enter
• Establish and communicate the
distinctive benefits of the market
offering
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A market segment consists of a large identifiable group
within a market, with similar wants, purchasing power,
geographical location, buying attitudes, or buying habits
• For example, an automaker may identify four
broad segments in the car market: buyers who
are primarily seeking
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(1) basic transportation,
(2) high performance,
(3) luxury,
(4) safety.
Segmenting Consumer Markets
Geographic
Demographic
Psychographic
Behavioral
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Geographic segmentation
• Geographic segmentation calls for
dividing the market into different
geographical units such as nations,
states, regions, counties, cities, or
neighborhoods.
• The company can operate in one or a
few geographic areas or operate in all
but pay attention to local variations.
Demographic Segmentation
• In demographic segmentation, the market is divided
into groups on the basis of age and the other
variables in table.
• One reason this is the most popular consumer
segmentation method is that consumer wants,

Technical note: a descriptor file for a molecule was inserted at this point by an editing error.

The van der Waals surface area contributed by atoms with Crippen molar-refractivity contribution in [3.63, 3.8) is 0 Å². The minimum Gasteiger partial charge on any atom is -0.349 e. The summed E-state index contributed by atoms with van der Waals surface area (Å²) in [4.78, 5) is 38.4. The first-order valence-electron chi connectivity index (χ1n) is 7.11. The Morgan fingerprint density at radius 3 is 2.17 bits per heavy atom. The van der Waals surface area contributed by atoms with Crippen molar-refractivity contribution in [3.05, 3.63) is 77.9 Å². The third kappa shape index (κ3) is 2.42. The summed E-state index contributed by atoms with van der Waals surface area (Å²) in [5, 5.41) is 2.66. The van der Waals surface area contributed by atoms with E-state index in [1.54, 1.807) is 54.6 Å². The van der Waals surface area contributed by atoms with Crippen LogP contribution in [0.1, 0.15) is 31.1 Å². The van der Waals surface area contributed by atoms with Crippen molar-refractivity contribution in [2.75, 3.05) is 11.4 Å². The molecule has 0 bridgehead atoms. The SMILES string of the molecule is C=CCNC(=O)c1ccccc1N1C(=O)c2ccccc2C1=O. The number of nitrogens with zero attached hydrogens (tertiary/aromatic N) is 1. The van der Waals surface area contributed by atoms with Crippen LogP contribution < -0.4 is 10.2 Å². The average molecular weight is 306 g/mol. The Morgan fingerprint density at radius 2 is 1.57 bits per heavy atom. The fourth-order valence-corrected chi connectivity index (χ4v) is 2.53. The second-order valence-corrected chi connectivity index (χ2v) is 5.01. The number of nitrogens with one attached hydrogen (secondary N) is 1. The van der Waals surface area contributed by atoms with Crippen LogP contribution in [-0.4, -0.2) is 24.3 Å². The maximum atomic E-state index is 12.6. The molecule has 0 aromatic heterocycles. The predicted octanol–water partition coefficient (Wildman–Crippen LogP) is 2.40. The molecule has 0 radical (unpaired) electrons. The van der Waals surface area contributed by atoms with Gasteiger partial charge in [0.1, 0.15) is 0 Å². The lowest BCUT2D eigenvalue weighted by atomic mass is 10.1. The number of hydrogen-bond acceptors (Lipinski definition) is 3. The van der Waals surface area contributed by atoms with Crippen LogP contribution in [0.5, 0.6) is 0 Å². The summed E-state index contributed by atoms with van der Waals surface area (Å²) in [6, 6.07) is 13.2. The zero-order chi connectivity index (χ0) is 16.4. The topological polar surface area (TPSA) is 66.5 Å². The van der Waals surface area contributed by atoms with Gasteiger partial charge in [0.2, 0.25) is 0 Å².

preferences, and usage rates are often associated
with demographic variables. Another reason is that
demographic variables are easier to measure.
Behavioral Segmentation
• In behavioral segmentation, buyers are divided
into groups on the basis of their knowledg of,
attitude toward, use of, or response to a product.
Many marketers believe that behavioral
variables—occasions, benefits, user status,
usage rate, loyalty status, buyer-readiness
stage, and attitude—are the best starting points
for constructing market segments.
Six steps in market segmentation, targeting
and positioning
Demographic Segmentation
Age and Life Cycle
Life Stage
Gender
Income
Generation
Social Class
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Toyota Scion
Targets Gen Y Consumers
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Dove Targets Women
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Clear Men
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Age Segmentation for Pamper’s Diaper
New baby (0 – 5 months)
Baby (6- 12 months)
Toddler (13 – 23 months)
Preschooler (24 months +)